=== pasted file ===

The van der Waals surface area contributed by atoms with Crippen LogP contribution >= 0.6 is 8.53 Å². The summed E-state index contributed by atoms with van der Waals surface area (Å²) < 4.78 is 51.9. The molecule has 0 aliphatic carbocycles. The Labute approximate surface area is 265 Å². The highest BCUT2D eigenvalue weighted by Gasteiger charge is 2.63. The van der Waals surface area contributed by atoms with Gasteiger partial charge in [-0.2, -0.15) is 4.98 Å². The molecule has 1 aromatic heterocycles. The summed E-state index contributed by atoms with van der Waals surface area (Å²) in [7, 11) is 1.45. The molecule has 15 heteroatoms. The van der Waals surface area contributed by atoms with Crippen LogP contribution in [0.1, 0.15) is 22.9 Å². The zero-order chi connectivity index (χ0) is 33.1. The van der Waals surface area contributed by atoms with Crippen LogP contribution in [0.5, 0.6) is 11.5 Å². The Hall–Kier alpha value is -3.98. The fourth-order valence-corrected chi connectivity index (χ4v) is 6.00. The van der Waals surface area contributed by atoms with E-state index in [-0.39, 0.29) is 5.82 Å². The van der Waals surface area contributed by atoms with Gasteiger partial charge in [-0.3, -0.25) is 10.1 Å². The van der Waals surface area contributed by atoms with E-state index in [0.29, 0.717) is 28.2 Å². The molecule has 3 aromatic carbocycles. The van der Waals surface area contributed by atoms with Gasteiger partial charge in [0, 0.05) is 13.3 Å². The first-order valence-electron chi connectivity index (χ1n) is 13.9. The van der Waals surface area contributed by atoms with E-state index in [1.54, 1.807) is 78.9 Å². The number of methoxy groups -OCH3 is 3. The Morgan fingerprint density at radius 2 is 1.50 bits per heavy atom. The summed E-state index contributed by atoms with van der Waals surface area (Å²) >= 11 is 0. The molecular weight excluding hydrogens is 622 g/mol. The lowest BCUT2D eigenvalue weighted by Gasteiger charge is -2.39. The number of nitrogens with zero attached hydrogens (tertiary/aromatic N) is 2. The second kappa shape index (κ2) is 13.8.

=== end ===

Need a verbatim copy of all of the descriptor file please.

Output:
The van der Waals surface area contributed by atoms with Crippen LogP contribution >= 0.6 is 8.53 Å². The summed E-state index contributed by atoms with van der Waals surface area (Å²) < 4.78 is 51.9. The molecule has 0 aliphatic carbocycles. The Labute approximate surface area is 265 Å². The highest BCUT2D eigenvalue weighted by Gasteiger charge is 2.63. The van der Waals surface area contributed by atoms with Gasteiger partial charge in [-0.2, -0.15) is 4.98 Å². The molecule has 1 aromatic heterocycles. The summed E-state index contributed by atoms with van der Waals surface area (Å²) in [7, 11) is 1.45. The molecule has 15 heteroatoms. The van der Waals surface area contributed by atoms with Crippen LogP contribution in [0.1, 0.15) is 22.9 Å². The zero-order chi connectivity index (χ0) is 33.1. The van der Waals surface area contributed by atoms with Crippen LogP contribution in [0.5, 0.6) is 11.5 Å². The Hall–Kier alpha value is -3.98. The fourth-order valence-corrected chi connectivity index (χ4v) is 6.00. The van der Waals surface area contributed by atoms with E-state index in [-0.39, 0.29) is 5.82 Å². The van der Waals surface area contributed by atoms with Gasteiger partial charge in [-0.3, -0.25) is 10.1 Å². The van der Waals surface area contributed by atoms with E-state index in [0.29, 0.717) is 28.2 Å². The molecule has 3 aromatic carbocycles. The van der Waals surface area contributed by atoms with Gasteiger partial charge in [0, 0.05) is 13.3 Å². The first-order valence-electron chi connectivity index (χ1n) is 13.9. The van der Waals surface area contributed by atoms with E-state index in [1.54, 1.807) is 78.9 Å². The number of methoxy groups -OCH3 is 3. The Morgan fingerprint density at radius 2 is 1.50 bits per heavy atom. The summed E-state index contributed by atoms with van der Waals surface area (Å²) >= 11 is 0. The molecular weight excluding hydrogens is 622 g/mol. The lowest BCUT2D eigenvalue weighted by Gasteiger charge is -2.39. The number of nitrogens with zero attached hydrogens (tertiary/aromatic N) is 2. The second kappa shape index (κ2) is 13.8.